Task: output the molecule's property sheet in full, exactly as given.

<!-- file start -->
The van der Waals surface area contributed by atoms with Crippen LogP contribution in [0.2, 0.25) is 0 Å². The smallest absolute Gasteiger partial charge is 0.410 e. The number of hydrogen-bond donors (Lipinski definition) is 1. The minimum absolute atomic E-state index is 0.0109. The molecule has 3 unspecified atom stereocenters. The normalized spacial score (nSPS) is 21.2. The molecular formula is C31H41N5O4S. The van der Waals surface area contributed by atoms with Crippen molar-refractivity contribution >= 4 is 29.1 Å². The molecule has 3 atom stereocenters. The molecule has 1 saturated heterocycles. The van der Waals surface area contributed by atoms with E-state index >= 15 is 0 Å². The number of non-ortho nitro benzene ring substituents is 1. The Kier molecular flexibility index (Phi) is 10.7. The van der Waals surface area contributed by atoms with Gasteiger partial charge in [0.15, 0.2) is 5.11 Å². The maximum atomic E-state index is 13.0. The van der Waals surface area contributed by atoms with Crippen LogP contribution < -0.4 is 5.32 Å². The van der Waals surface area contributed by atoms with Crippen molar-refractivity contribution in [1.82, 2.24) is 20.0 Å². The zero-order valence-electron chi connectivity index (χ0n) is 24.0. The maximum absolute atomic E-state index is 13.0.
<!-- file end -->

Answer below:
The van der Waals surface area contributed by atoms with Crippen LogP contribution in [0.2, 0.25) is 0 Å². The smallest absolute Gasteiger partial charge is 0.410 e. The number of hydrogen-bond donors (Lipinski definition) is 1. The minimum absolute atomic E-state index is 0.0109. The molecule has 3 unspecified atom stereocenters. The normalized spacial score (nSPS) is 21.2. The molecular formula is C31H41N5O4S. The van der Waals surface area contributed by atoms with Crippen molar-refractivity contribution >= 4 is 29.1 Å². The molecule has 3 atom stereocenters. The molecule has 1 saturated heterocycles. The van der Waals surface area contributed by atoms with E-state index >= 15 is 0 Å². The number of non-ortho nitro benzene ring substituents is 1. The Kier molecular flexibility index (Phi) is 10.7. The van der Waals surface area contributed by atoms with Gasteiger partial charge in [0.15, 0.2) is 5.11 Å². The maximum atomic E-state index is 13.0. The van der Waals surface area contributed by atoms with Crippen LogP contribution < -0.4 is 5.32 Å². The van der Waals surface area contributed by atoms with Crippen molar-refractivity contribution in [1.82, 2.24) is 20.0 Å². The zero-order valence-electron chi connectivity index (χ0n) is 24.0. The maximum absolute atomic E-state index is 13.0.